The use of drawing and photography is where my own interests intersect with a background in hand-drawn 2D/3D artwork right back to training in pre CAD technical drawing. The role of memory in a VR context is interesting in the way that you are required to re-imagine a scene or create an object based on your own capacity to recall in 3 dimensions, the object you wish to recreate. It requires a recognition of the subconscious function of time and shifting viewpoint in observation. Does this impact on the way we prepare? or teach drawing? or learn how to draw?…all questions the workshop usefully generates.
Alternative ways of using VR discussed whereby drawing is loaded and pre-rendered in a space using a games software engine (?) then exported to a VR equivalent? There is a need to test this as a potentially viable stepping stone for drawing to VR outcomes.
Having a clear problem to solve – in this case responding to the Silk Museum in Macclesfield with VR, is beneficial to focusing an agenda for testing. Access to a VR ready PC is essential.
The takeaway tasks from the morning are:
A need to pre-record the museum space through drawing and photography using multiple perspectives.
A need to create asset files of relevant context material – these could be documents, oral history, photographs or preformed 3D objects.
Consider what the workshop seeks to convey? audience? is the technology or the location content the aim of the workshop live cast?
Consideration of storyboard and script – if appropriate, also duration.
Workshop based drawing labs with VR are essential in driving origination and confidence to escape the gaming language currently prevalent in the examples available online.
Learn to use the tools through defined problem-solving tasks.
The picture book ‘Big Hid’ was developed in Rosín’s third year on the course became the centre of her final degree show and New Designers where Roisín was spotted by Sam Arthur from Nobrow publishing. The Kate Greenaway Medal will proceeds in stages from nomination to long list to short list with the final winner announced in June 2018. Nomination in itself assures a wider global audience for the book and the opportunity to raise Rosín’s profile in the industry alongside some of the leading illustrators working in this field today.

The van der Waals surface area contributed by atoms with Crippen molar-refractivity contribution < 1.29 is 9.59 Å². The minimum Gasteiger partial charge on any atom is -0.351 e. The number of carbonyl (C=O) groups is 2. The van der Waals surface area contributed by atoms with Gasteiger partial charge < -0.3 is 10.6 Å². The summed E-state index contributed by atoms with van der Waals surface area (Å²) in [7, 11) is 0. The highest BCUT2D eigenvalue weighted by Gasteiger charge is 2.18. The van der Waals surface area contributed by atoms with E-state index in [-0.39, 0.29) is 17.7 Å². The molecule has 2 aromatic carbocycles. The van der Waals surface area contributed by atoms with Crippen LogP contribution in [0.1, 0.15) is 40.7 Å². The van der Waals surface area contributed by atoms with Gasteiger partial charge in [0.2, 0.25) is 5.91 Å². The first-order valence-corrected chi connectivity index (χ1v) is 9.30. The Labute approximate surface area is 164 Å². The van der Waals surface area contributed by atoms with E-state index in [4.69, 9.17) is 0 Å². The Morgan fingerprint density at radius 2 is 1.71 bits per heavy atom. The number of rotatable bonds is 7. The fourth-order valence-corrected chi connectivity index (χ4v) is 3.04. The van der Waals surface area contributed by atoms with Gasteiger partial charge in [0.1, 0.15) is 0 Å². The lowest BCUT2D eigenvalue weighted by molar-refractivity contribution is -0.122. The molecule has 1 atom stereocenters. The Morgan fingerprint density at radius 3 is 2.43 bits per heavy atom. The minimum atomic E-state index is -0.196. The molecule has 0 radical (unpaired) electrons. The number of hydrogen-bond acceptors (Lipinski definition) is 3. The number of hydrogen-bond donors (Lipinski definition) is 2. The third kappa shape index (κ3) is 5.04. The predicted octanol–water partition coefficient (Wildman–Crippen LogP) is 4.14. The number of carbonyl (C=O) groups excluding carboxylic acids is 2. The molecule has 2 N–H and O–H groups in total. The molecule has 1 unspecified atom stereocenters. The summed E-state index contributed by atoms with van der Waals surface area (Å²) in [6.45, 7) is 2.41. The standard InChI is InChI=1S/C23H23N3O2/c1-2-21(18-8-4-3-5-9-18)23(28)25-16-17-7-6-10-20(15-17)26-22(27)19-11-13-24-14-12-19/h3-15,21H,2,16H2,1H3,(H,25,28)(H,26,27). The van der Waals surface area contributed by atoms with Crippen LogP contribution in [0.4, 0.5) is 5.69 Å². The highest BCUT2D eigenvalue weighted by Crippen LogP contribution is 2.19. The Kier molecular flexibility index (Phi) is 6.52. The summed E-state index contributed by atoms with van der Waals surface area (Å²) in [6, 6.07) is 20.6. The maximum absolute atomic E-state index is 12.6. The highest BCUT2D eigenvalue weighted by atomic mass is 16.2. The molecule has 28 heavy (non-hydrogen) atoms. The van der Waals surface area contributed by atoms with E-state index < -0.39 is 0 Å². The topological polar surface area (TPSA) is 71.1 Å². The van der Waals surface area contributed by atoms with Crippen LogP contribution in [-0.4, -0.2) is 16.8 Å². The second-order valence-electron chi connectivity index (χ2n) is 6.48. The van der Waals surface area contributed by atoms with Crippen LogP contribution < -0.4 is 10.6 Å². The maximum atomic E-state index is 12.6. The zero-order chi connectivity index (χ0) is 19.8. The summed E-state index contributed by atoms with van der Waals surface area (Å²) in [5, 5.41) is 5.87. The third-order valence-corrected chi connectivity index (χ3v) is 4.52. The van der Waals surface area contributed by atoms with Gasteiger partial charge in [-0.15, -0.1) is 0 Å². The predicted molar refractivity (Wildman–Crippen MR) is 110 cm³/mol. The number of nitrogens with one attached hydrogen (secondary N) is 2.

Previous winners of the CILIP Kate Greenaway Medal include William Grill, Chris Riddell, Levi Pinfold, Raymond Briggs, Shirley Hughes and Quentin Blake.
Long list announced in the New Year.
Another alumni success story to relay – this time from illustrator Katy Riddell.
Katy graduated from the BA(Hons) Illustration with Animation course in 2015 and recently came into Manchester School of Art for some help with scanning some originals. We can’t show you any of this work yet as they are still waiting to be published, however we can give you some background on a great start to a career as a book illustrator.
Katy has been commissioned to provide new illustrations for the Pongwiffy series of hugely popular children’s books written by author Kaye Umansky. Originally published nearly thirty years ago, they are now being reissued in this edition by Simon and Schuster Children’s Books. The first two books came out in a dual binding late August 2017, with another two out by the end of the year and more for 2018.
We will ask Katy to share some of the work with us in due course.
2017 BA (Hons) Illustration with Animation graduate Josh Harrison, was commissioned not long after leaving university by the Gothic Manchester Festival to provide the visual branding for the programme and a range of events across the city, 24th – 29th October 2017 – themed under the banner ‘Gothic Styles’
The subject matter ideally suited Josh’s working method with collage and the resulting illustrations were a success with organisers and funders alike.
Here is a link to the event and the programme pdf. Josh’s illustrations have been extracted below.